Ah, the word puta and the diminutive puti. Almost held in affection. Most Spanish children will know what a prostitute is and this word brings great mirth especially when they learn English. There is a well known local case of a Spanish teacher who taught English who refused to say the words 'put on' when referring to 'putting on' clothes as it made the kids crack up every time he said them. The other day an eight year old kid told me that what I had just said sounded like the word puta. All I had said was 'put a saucepan on his head' as that was part of the crazy story we were reading. Even the word computer gets them rolling in the aisles. A parent recently told me that their child was counting in the back of the car as they sped along the motorway. When she asked what they were counting the little darling replied 'puti clubs'.

Monday, 4 June 2012


George Mikes said 'compromise means that you bring together everything that is bad', and that for the British compromise is very important. He said it was the only place where you can burn and catch a cold at the same time. This is still true as every house I stay in when I go to Britain has a fire that burns my front and a draught behind me. It's all about suffering but grinning while you bear it. What other nation would send its young up a river in the rain accompanied by a philharmonic orchestra belting out songs while catching pneumonia.

Earlier that morning I witnessed a man on one of those Sunday morning debates confirm that it's a lie that everyone on the planet would be watching the Jubilee and he added places 'like Spain' wouldn't be watching it. Well  they were, perhaps not all day as they had better things to do like march up a hill to get drunk.

George Orwell wrote that the British or rather English civilization was or is 'your civilization, it is you. However much you hate it or laugh at it, you will never be happy away from it for any length of time. The suet puddings and red pillar-boxes have entered your soul.' A lot of what he wrote in 1941 still rings true. That when you return to England from abroad 'you have immediately the sensation of a different air'. Then there is the English and 'their obstinate clinging to everything that is out of date and a nuisance'.
He talks about the English love for flowers but as far as I know he never mentioned their hatred toward children or anyone trying to ruffle their child's hair. They still are a nation of 'stamp collectors, pigeon fanciers, amateur carpenters, coupon-snippers,darts players and crossword puzzle fans.' You only have to walk into any WH Smith to have this confirmed today. Who else could come up with the idea of a cryptic crossword. Yet it is the freedom to choose. Not as I call it the 'group thing' that exists in Spain. The freedom to 'choose your own amusements instead of having them chosen for you from above.'

Sunday, 3 June 2012


I wonder what the Brits would do without their queen. Who or what else could motivate them into a baking frenzy and drape everything in triangles. Yet how long before most Brits will be cursing that they are all buntinged out and if they see another bowl of Coronation Chicken they will scream. I know how fickle they can be. It took me about three weeks before I realised I really didn't like While on the subject of Coronation Chicken I noticed the one Jamie Oliver 'rustled up' in my Woman and Food magazine. The man is taking the piss.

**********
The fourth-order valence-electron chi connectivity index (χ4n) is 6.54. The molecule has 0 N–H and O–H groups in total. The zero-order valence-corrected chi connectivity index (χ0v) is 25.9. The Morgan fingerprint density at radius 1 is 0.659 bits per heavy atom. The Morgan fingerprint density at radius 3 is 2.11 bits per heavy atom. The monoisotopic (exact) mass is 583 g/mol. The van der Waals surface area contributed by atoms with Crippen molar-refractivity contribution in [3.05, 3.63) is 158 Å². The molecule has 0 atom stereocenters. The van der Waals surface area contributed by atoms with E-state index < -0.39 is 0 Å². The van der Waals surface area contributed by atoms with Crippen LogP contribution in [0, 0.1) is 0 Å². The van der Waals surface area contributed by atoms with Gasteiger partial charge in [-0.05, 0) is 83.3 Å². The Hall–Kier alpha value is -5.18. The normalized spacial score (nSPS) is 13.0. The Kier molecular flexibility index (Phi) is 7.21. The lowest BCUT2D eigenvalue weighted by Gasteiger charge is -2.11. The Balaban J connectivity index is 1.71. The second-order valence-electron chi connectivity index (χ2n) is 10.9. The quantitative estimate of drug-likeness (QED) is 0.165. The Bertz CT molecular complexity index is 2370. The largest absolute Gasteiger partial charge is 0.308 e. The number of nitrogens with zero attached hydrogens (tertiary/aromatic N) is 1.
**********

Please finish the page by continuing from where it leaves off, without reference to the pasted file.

Meanwhile I doubt if the Spanish and I would survive without their virgins and martyrs. It all comes down to how we can get the most out of a day with plenty of grub and drink thrown in. The big difference between Spain and the motherland is here there is a fiesta every day of the year, often involving a walk up a hill to a hermitage, eat, drink wine and roll back down again to be greeted by a brass band in the village square. This was one of the things that inspired me to come, along with a bat on a flag and to be some place where it didn't matter what time of day I was living. The other day Santa Quiteria was celebrated. She is a lesser known saint but one worth mentioning. She is supposed to have been one of nine sisters all born at once. Her mother wanted them all drowned so it wasn't a great start. She is often accompanied by a dog and is said to be the patron of rabies. It is claimed that dogs will calm down in the presence of her icon so I might leave one in Mercede's letterbox for that dreadful hound of hers.

Thursday, 24 May 2012


Ensconced at the foothills of the Pyrenees is the Sierra Guara where there is often an overwhelming sense of prehistory. Stop the car, get out and all you can hear are insects buzzing about and getting eaten by the many beautiful bee eater birds who turn up at this time of year. If you are lucky you might get to see a couple of Quebrantahuesos, bone breaking bearded vultures, flying above. We stopped for coffee in the Hosteria de Guara in Bierge and were instead tempted by the smell of ternasco, ternera and entrecote and the sight of the Somontano wine. At three o'clock there were a couple of people dining quietly, a French family and a Spanish priest and I wondered if this was a reflection of the recession but half an hour later loads of people turned up screaming and shouting for food and drink so no change there. During the meal the heavens opened and gave us one of those fantastic storms we get here which are great if you are inside but not much fun rambling through the mountains. The French kids were running in and out aghast at the size of the hailstones while the rest just ate on.